A more useful order would be to group the portions of this menu into categories: rhetorical information, instruction, and responsive information. All rhetorical information (welcome, thanks, privacy, etc.) belongs up front. Be cautious, however, as lengthy rhetorical information can produce inattention in the user, and they may tune out for the instruction and responses.
The following steps constitute one example of a re-design and testing plan.
- Step 1: Make a list of all options currently offered or desired in the phone system
- Step 2: Examine previous phone system data and select the 4 most commonly chosen options
- Step 3: Create representative tasks for most common options and for least common options
- Step 4: Recruit older users and perform a card sort with all options. Have users write the expected functions under each option. What kind of functions and information do they expect to find under “Account Options?”
- Step 5: Compare the number of groups and options within each group to the 4 most commonly chosen options
- Step 6: Create new interface with top 4 options, with user-defined functions under each option. Include other top level options under “Other”
Another design recommendation is to include natural language triggered by user responses. For example, if a user presses 3 or says “Loans,” the response from the system could be “Ok, you said loans, right? Let me get that.” (The system should listen for a “no” at this time). This allows the user time to think and provides environmental support by reminding the user of the next step. This is desirable despite the time it adds.
The re-designed menu in Figure 3.8 shows significant improvements over the first system. This menu offers more options (7), but they are presented in a manageable way. First, the menu offers voice response and monitors for response during presentation of the options. If the system thought the user said “loans,” it replies with “That was loans, right?” If the user then says “no,” the system repeats the original menu with a natural language introduction. “Ok, let me say the options again. Insurance,….” The system offers an explanation for its actions that prepares the user for a response (and prepares them for the result of their response,) such as “I’ll need to ask you a few questions so I can transfer your call.”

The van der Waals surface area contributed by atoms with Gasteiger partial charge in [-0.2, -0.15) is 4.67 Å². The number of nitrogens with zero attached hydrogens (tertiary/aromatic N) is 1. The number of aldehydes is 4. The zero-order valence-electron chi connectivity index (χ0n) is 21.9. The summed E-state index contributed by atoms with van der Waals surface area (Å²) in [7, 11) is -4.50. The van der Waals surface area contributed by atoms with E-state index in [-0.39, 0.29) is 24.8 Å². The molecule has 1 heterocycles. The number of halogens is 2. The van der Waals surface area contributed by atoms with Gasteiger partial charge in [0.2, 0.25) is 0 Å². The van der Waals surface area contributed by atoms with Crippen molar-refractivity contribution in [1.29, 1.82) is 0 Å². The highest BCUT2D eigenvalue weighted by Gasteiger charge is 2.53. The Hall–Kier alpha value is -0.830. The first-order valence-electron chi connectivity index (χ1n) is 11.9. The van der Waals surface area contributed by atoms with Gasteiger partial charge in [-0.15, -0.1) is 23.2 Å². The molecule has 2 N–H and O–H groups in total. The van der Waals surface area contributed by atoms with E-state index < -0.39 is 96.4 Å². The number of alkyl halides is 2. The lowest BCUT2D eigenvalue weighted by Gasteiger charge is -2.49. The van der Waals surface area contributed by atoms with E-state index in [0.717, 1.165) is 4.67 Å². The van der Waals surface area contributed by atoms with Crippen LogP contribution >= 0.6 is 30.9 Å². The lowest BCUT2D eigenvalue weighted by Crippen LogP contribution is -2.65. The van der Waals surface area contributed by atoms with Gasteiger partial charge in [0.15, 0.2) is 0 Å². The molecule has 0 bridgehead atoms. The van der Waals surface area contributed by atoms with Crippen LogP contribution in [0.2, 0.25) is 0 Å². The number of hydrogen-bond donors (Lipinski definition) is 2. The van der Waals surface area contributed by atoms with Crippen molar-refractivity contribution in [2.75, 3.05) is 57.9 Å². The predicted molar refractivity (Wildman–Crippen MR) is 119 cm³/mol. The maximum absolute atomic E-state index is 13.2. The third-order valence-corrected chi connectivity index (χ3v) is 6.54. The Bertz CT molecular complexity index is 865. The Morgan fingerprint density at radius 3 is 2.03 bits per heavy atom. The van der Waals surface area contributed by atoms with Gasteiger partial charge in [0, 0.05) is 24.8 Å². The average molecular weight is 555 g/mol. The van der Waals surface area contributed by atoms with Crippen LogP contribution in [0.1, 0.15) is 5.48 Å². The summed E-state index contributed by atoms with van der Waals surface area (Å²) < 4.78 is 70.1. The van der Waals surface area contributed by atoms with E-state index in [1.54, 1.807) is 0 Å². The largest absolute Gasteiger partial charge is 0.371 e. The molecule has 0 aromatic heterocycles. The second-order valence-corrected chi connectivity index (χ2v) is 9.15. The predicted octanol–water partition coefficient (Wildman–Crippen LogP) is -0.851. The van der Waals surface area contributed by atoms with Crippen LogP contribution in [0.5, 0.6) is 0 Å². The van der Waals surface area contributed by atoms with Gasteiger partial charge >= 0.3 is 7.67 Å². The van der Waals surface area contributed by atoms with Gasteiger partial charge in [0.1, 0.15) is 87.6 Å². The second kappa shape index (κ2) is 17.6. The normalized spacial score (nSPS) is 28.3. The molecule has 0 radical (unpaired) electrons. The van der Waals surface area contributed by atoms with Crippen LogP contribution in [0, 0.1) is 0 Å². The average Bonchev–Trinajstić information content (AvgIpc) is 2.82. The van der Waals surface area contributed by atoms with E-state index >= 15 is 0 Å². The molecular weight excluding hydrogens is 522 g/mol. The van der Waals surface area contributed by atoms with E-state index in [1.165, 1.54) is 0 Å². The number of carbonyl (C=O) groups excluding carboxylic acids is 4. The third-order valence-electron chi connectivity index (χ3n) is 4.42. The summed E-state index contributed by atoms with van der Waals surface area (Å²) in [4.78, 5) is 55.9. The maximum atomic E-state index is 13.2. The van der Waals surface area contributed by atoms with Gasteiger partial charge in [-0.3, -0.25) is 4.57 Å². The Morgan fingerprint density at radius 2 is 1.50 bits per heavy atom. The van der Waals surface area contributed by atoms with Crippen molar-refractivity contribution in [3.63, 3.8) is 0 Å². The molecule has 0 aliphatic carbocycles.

Second, notice that the menu changes based on non-response. Rather than repeating the same options that produced no response from the user, the interface tries different tactics. If no voice responses occur, the system offers button press options, but does not clutter the initial interface with these less natural inputs. Last, notice how the options with button presses change as they progress down the line: the first two options include extra information: “You can say ‘new account’ or press 1. Quotes press 2.” Then the reminders to say or press disappear, as the user is only interested in the options. This is a nice implementation of menu simplification via natural language and a good example of how to move from overall context to list format.
The benefits of such a menu are many and extend beyond the hearing chapter of this book. Such improvements are helpful for working memory, language comprehension, and decision making as discussed in Chapter 4.